May 1919 - December 1979
Person Item Type Metadata
Eicke was best known for the 51 covers she did for The New Yorker, nearly all of which showed scenes of childhood. In her early career, she did illustrations for many well known women’s magazines and illustrated children’s books. She was married to the illustrator Tom Funk. Edna Eicke was born in May 1919 in Montclair, New Jersey, and studied advertising and fashion at Parsons School of Design, graduating at the top of her class. Her first job was at Sue Williams's Display Studio in New York (1942–3), where she sketched window and other displays and met Tom Funk – then working as a window-display creator and illustrator – whom she married in 1943; they had three children. Initially they lived in West 12th Street, Greenwich Village, where they were profiled by Life magazine and their apartment was photographed for House and Garden magazine (by André Kertész). She left Sue Williams to work for Wolf Fyler in the art department at House and Garden, and produced cover and inside illustrations for that magazine and also for Vogue, Mademoiselle, Women's Day and many others – including, most notably, The New Yorker, for which from 1945 she painted fifty-one covers, nearly all depicting scenes of childhood, for which she gained many fans. Many of these covers were inspired by her own childhood, her life in New York City, and her family (her children posed for many of them). In 1953 the family moved to Westport, Connecticut, which at the time was a small town of artists. She continued to paint New Yorker covers until 1961, and then illustrated children's books. She died in December 1979.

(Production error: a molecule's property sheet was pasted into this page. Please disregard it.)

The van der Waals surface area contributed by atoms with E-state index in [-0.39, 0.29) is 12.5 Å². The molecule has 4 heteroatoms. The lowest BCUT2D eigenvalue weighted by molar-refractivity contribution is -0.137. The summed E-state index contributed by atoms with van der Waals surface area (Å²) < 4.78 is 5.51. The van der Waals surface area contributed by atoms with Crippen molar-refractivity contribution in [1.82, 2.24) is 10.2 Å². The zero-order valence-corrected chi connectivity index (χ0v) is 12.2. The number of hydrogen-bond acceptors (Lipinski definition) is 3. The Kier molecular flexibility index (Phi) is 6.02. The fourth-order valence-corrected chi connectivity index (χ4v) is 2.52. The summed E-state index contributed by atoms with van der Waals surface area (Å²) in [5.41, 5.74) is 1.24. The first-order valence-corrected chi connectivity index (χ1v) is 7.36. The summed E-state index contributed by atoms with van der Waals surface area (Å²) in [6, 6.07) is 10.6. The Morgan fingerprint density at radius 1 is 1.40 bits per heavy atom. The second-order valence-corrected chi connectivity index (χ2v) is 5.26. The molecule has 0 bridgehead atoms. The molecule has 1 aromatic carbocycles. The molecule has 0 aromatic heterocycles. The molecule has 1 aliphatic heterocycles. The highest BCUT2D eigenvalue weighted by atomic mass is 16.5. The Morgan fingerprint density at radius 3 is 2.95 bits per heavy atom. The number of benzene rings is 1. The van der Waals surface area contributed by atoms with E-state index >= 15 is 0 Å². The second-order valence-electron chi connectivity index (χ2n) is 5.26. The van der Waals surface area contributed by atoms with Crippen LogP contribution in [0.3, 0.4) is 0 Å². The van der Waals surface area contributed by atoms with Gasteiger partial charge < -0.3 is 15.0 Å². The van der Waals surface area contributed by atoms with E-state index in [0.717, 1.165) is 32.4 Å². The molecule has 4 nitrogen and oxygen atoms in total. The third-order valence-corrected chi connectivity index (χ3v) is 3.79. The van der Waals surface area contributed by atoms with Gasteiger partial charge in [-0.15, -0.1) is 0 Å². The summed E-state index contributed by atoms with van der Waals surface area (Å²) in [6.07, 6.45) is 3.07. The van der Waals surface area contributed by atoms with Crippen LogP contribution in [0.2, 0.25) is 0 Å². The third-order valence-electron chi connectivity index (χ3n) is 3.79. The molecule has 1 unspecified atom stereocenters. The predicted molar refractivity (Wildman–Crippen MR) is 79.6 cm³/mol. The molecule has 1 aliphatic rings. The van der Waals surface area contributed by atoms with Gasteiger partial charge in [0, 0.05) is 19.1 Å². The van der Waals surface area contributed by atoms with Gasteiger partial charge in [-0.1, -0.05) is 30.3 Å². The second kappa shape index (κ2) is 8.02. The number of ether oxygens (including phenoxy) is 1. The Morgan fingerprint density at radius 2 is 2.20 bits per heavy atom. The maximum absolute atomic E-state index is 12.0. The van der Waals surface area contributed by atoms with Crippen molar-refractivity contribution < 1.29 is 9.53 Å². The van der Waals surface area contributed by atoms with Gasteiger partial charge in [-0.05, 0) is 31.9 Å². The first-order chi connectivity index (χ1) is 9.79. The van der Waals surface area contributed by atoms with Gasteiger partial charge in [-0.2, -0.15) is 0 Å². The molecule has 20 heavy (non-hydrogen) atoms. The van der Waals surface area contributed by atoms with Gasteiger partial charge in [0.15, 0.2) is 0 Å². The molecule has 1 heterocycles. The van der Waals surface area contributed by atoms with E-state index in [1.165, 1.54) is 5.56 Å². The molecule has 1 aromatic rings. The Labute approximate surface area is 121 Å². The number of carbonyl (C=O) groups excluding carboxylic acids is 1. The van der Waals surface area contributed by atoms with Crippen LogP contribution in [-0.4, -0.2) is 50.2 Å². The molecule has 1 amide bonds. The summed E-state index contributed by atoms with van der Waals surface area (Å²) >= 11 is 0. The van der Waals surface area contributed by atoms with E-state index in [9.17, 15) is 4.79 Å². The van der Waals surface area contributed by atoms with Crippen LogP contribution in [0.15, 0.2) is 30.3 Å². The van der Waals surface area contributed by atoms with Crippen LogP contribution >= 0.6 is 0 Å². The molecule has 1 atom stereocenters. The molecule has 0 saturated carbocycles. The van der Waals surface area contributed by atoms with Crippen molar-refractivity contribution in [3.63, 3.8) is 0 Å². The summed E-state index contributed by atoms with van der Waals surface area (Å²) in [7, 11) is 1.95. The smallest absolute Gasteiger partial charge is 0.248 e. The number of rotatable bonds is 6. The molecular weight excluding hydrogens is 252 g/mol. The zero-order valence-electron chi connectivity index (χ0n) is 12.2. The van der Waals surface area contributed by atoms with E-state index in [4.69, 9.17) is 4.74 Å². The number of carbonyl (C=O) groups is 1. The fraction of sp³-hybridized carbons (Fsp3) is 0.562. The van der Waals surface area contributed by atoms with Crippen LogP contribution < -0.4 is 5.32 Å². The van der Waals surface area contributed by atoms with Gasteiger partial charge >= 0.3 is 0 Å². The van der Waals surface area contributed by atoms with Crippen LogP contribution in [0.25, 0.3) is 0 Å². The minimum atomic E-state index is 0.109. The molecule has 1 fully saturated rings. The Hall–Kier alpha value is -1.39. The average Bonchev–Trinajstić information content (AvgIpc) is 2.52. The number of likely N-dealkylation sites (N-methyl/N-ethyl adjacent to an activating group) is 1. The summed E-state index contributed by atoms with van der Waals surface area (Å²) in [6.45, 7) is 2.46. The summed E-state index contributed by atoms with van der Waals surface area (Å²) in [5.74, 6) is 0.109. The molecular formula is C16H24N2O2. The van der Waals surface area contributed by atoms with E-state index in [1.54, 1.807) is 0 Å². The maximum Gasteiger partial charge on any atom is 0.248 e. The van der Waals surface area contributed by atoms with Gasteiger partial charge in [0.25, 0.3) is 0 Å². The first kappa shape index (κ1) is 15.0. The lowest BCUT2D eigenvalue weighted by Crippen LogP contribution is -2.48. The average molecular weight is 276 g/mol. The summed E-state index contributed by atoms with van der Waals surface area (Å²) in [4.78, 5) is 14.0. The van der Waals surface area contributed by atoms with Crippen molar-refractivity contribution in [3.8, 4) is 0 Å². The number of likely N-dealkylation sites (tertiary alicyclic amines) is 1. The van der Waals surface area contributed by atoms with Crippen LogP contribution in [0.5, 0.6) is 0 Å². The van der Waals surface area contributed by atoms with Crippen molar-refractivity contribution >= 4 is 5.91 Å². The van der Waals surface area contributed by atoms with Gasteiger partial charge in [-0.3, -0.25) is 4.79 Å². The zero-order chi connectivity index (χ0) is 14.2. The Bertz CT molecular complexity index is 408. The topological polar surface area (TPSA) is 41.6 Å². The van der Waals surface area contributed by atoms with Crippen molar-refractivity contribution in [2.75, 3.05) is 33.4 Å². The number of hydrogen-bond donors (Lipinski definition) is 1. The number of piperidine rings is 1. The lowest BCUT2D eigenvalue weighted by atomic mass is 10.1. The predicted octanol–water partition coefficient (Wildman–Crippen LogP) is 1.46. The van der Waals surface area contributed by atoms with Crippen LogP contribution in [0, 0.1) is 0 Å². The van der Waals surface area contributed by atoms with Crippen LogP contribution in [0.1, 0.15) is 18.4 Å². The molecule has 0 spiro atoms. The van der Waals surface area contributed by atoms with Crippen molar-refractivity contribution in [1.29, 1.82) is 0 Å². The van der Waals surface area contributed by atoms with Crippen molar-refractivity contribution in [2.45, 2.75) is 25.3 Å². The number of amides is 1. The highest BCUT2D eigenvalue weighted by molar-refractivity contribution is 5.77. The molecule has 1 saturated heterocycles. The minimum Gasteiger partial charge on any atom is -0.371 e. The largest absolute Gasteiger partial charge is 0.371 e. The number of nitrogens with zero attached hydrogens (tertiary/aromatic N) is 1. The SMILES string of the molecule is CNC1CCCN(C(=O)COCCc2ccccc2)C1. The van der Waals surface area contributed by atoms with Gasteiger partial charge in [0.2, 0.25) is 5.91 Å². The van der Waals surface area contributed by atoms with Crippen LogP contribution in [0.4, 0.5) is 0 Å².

“Edna Eicke,” Westport Public Schools Digital Collections, accessed February 20, 2024, https://collections.westportps.org/items/show/1977.